In today’s digital economy, your data’s value will be limited and muted if it remains siloed within individual business systems. The power of digital transformation can only be unleashed when data flows freely between key business systems. The connective tissue between these applications is often APIs (Application Programming Interfaces). These computing interfaces are the conduits through which data is passed into analytics and business intelligence platforms to power reports, dashboards, alerts, apps, predictive models, and so on. Without reporting APIs, it would be difficult, if not impossible, to properly manage, assess and optimize the performance of fast-moving digital businesses.
Reporting APIs create an interesting interdependency between application providers, their customers, and third-parties such as analytics vendors. At the center of this three-party relationship is the end customer, which wants the right data in the right places at the right times. In order for this to happen, you need a robust, reliable reporting API. If a business system’s API doesn’t allow an analytics vendor to extract the data in the manner in which the end customer requires, everyone loses. The end customer isn’t happy, and both of the other parties could end up losing their business.
Fortunately, more software companies are realizing reporting APIs are an essential aspect of their product strategy and offerings. The easier they make it for third-party developers to access the required data, the better it is for all three parties involved. Support costs go down. Mutually beneficial partnerships are formed. Data-driven innovation can occur. Customer satisfaction goes up. Products become stickier. Renewal rates and revenue increase.
What is a reporting API?
Before you say “we’ve got an API for that,” I think it’s important to clarify what a reporting API is because there are different types of APIs. Some APIs are focused on administration tasks such as adding or deleting users and groups, which don’t typically align with reporting tasks. Another set of APIs provide bulk data operations for pulling down large amounts of data. With these APIs, the third-party developer is responsible for recreating the metrics from the downloaded datasets, which can introduce consistency issues. A reporting API enables the third-party developer to pull precise results to answer specific questions and is usually powered by a query language or metric/dimension mapping.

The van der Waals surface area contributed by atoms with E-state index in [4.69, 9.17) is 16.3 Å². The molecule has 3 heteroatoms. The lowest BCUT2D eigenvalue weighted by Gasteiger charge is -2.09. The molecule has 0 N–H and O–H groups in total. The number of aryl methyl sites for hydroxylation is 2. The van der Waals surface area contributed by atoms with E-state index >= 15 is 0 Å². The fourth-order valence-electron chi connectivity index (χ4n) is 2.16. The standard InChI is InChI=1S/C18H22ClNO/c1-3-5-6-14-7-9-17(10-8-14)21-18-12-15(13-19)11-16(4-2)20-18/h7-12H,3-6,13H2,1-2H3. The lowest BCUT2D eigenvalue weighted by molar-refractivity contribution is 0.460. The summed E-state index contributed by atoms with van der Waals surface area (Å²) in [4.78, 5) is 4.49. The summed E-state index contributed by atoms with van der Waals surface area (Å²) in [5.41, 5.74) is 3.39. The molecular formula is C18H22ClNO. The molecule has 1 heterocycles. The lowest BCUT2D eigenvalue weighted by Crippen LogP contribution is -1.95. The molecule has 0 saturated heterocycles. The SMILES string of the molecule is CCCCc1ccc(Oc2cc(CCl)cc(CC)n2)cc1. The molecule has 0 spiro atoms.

What makes a reporting API enterprise-grade?
Whether you’re evaluating the openness of a new business application or evaluating your own existing reporting API offering, it is helpful to understand what makes a reporting API enterprise-grade. Having built hundreds and hundreds of API connectors for its customers, Domo has gained a wealth of experience in working with various reporting APIs—some that are really good and others that aren’t so good (full disclosure I work for Domo). To gain a deeper understanding of what constitutes an enterprise-grade reporting API, Andy Beier, Domo’s VP of Cloud integration, outlines the following requirements:
- REST architecture: Even though REST (Representational State Transfer) has mostly replaced SOAP (Simple Object Access Protocol) as the preferred approach for APIs, some legacy platforms are still stuck on SOAP. REST is much easier for developers to work with, especially because it supports the lightweight JSON format rather than the bulky XML format that SOAP requires.
- OAuth 2.0 authentication: One of the main advantages of this open data sharing standard is it enables third-party developers to access data without needing the customer’s credentials (username/password). Customers can authorize the specific data the developers access via revocable tokens. In addition, the developers can be limited to just read only access, which is all they need (and want) for reporting purposes.
- Delta approach (what’s changed): To streamline the size of payloads, reporting APIs should enable third-party developers to easily discover what’s changed since their last download. For example, rather than re-downloading the current list of contacts from a CRM system, the API could instead provide a smaller update on which contacts were recently deleted or modified.